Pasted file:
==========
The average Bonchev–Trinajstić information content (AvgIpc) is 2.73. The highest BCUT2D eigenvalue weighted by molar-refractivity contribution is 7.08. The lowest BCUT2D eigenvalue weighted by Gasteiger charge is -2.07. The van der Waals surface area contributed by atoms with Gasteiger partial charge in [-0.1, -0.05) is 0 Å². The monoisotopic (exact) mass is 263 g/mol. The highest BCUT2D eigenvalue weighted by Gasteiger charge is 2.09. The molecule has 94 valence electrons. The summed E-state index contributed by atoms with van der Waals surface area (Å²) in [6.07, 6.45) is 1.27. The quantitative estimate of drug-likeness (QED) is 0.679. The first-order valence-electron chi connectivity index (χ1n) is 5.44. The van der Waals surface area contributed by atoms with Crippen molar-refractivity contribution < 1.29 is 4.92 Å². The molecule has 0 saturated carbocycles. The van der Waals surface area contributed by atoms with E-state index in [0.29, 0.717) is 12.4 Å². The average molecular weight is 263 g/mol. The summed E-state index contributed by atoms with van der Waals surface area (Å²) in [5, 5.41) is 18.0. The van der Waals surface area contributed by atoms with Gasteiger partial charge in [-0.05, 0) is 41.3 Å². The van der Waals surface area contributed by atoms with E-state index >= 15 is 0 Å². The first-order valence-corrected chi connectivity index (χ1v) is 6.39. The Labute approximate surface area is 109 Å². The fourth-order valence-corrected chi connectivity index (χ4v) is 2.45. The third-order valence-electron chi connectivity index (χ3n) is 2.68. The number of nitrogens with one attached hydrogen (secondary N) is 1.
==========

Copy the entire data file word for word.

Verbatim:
The average Bonchev–Trinajstić information content (AvgIpc) is 2.73. The highest BCUT2D eigenvalue weighted by molar-refractivity contribution is 7.08. The lowest BCUT2D eigenvalue weighted by Gasteiger charge is -2.07. The van der Waals surface area contributed by atoms with Gasteiger partial charge in [-0.1, -0.05) is 0 Å². The monoisotopic (exact) mass is 263 g/mol. The highest BCUT2D eigenvalue weighted by Gasteiger charge is 2.09. The molecule has 94 valence electrons. The summed E-state index contributed by atoms with van der Waals surface area (Å²) in [6.07, 6.45) is 1.27. The quantitative estimate of drug-likeness (QED) is 0.679. The first-order valence-electron chi connectivity index (χ1n) is 5.44. The van der Waals surface area contributed by atoms with Crippen molar-refractivity contribution < 1.29 is 4.92 Å². The molecule has 0 saturated carbocycles. The van der Waals surface area contributed by atoms with E-state index in [0.29, 0.717) is 12.4 Å². The average molecular weight is 263 g/mol. The summed E-state index contributed by atoms with van der Waals surface area (Å²) in [5, 5.41) is 18.0. The van der Waals surface area contributed by atoms with Gasteiger partial charge in [-0.05, 0) is 41.3 Å². The van der Waals surface area contributed by atoms with E-state index >= 15 is 0 Å². The first-order valence-corrected chi connectivity index (χ1v) is 6.39. The Labute approximate surface area is 109 Å². The fourth-order valence-corrected chi connectivity index (χ4v) is 2.45. The third-order valence-electron chi connectivity index (χ3n) is 2.68. The number of nitrogens with one attached hydrogen (secondary N) is 1.